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Year of Sundays

Sunday turned out to be a rather rough Mother’s Day for me. I hate to admit this, but lately I’ve been finding myself navel-gazing weepily about how unfair it is that some of the hardest parenting work I’ve ever done will be the very work my children never appreciate. Basically, I was at my parental best when it mattered the least – when it was all boobs and diapers and getting up at 3AM. Now that they’re older and I only see them half the time, the mommy guilt has become a cruel Sisyphean task. I’ll be honest: there were tears on Sunday. Mine, not theirs.

I only mention all this as background for just how much I was looking forward to the Taizé (pronounced Tay-Zay) service that night. We’d had an unlucky week, church-wise, with both the Mosque we were hoping to attend and the back-up Buddhist monks not panning out for us. The Taizé service was something I’d been wanting to do for a while and a last minute Google revealed that it just happened to be the second Sunday of the month.

What is a Taizé service, you ask? I yanked this from Trinity Episcopal Cathedral‘s website because it’s a lovely description.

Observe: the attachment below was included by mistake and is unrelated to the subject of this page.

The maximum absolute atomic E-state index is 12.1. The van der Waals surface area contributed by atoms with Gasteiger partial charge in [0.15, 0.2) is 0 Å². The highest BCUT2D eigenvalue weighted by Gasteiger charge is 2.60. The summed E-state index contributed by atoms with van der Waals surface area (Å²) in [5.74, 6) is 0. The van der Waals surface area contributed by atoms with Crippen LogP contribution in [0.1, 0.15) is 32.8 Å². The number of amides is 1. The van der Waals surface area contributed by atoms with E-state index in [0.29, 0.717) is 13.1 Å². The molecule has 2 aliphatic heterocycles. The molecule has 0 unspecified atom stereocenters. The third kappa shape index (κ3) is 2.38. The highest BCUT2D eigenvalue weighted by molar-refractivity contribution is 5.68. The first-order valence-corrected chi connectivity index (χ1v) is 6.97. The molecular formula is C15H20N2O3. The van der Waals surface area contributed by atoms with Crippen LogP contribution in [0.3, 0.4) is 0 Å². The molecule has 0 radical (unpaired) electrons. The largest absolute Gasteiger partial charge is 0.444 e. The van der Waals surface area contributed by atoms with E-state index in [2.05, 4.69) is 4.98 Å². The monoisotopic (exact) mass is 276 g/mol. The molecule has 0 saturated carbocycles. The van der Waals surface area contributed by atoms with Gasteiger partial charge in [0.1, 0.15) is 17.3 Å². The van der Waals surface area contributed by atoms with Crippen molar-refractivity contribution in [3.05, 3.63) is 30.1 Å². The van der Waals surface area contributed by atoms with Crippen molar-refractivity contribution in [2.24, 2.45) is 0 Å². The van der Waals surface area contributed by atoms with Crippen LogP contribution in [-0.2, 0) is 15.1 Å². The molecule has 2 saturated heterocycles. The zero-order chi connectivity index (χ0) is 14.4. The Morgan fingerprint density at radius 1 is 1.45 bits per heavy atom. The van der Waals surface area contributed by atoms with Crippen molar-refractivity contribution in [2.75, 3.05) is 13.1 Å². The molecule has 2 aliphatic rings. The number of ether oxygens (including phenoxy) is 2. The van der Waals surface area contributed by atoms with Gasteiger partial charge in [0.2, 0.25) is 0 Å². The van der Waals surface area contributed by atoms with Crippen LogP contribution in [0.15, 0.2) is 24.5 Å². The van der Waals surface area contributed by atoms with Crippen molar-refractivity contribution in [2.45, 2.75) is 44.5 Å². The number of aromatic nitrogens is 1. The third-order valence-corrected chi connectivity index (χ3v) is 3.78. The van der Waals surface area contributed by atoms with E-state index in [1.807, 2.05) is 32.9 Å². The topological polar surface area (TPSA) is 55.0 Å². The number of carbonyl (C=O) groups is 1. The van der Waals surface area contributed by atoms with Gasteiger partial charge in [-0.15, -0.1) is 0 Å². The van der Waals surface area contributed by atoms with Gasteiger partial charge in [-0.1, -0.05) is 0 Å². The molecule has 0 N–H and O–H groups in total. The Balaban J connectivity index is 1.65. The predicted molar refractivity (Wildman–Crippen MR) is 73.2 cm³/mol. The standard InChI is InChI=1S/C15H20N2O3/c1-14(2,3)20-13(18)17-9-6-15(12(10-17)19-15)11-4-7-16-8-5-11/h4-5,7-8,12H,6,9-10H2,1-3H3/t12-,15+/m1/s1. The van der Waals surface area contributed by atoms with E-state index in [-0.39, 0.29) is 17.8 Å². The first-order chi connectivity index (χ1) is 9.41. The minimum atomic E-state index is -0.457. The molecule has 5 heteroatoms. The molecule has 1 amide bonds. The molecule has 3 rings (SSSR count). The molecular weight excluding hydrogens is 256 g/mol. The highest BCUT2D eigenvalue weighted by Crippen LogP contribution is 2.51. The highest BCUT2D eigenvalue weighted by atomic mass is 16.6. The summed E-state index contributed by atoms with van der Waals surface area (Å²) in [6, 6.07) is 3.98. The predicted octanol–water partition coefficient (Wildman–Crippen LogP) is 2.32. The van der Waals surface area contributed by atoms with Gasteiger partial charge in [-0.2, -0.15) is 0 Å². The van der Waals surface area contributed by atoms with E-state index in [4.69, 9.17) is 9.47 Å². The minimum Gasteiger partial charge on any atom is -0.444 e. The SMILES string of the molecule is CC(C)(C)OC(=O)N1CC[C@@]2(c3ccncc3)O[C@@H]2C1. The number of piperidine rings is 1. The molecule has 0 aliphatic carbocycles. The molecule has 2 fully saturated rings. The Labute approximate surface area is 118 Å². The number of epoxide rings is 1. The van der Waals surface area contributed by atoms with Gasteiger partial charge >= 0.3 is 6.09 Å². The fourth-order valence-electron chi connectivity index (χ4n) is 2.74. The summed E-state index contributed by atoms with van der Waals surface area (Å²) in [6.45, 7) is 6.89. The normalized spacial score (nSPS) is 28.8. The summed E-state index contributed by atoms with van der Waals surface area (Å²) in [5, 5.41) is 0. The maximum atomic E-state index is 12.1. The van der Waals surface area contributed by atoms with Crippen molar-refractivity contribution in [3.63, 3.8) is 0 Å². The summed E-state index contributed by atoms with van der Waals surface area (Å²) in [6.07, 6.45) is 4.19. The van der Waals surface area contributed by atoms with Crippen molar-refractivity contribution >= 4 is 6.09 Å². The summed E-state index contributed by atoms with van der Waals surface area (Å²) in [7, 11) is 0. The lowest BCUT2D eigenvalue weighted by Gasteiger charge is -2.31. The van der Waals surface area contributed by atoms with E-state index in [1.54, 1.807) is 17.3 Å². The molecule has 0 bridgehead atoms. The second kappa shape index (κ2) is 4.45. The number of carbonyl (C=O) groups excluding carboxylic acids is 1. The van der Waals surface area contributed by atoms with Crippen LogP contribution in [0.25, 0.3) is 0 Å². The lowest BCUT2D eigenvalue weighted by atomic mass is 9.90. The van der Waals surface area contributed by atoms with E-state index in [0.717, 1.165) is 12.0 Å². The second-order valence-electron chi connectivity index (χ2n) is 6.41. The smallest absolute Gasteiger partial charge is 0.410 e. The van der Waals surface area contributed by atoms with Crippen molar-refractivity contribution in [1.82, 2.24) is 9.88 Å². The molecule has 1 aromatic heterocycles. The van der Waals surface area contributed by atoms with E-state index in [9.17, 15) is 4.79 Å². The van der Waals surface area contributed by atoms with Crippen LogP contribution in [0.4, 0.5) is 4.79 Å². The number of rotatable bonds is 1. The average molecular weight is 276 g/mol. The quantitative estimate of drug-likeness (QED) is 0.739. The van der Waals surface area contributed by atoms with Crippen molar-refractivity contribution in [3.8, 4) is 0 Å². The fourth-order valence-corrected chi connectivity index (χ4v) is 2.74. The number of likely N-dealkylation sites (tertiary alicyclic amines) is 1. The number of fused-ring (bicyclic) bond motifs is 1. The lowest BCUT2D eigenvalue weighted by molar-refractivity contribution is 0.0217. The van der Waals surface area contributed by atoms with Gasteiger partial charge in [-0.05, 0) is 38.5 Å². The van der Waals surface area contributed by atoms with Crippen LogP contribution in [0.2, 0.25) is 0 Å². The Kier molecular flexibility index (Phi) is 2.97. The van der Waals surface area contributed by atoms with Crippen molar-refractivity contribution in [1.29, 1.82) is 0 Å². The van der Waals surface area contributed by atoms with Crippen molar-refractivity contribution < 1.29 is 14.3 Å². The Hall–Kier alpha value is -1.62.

The Taizé Service for Healing and Wholeness is a candle-lit ecumenical worship service with scripture, meditative silence, healing prayer, and song led by the Caritas Community at Trinity Cathedral and singer and composer Barbara Bridge. Through singing simple chants, the mind is quieted and the heart is opened as the song becomes prayer.We believe that healing is a grace that connects us to life in God.

The contemplative prayer form that has become known as “Taizé Prayer”, takes its name from the Taizé Community of France, founded in the early 1940’s by Brother Roger. Brother Roger arrived in the village of Taizé, France in 1940. In the midst of World War II, he dreamed of creating a community where reconciliation was a daily reality. He began by giving shelter to refugees of the war, especially Jews. Brother Roger recognized that the search for reconciliation was within each individual as well as within the community. Initially, the Taizé founder lived alone, until brothers from various Protestant and Catholic backgrounds followed. Today, as an ecumenical monastic community, Taizé is a sign of reconciliation.

Reconciliation? I thought that would just about hit the spot after the day I’d had. But then again, this was the last kind of service I ever would have thought to bring my children to. I mean, meditative SILENCE? Healing prayer? And sadly, no childcare.

But it was Sunday and mommy has a blog to write. If worst came to worse, I’d break down and pray for them to behave.

Overkill much? This church was FANCY.

The Deacon had me with her opening lines,

“Tonight we are a small, but very chosen group.”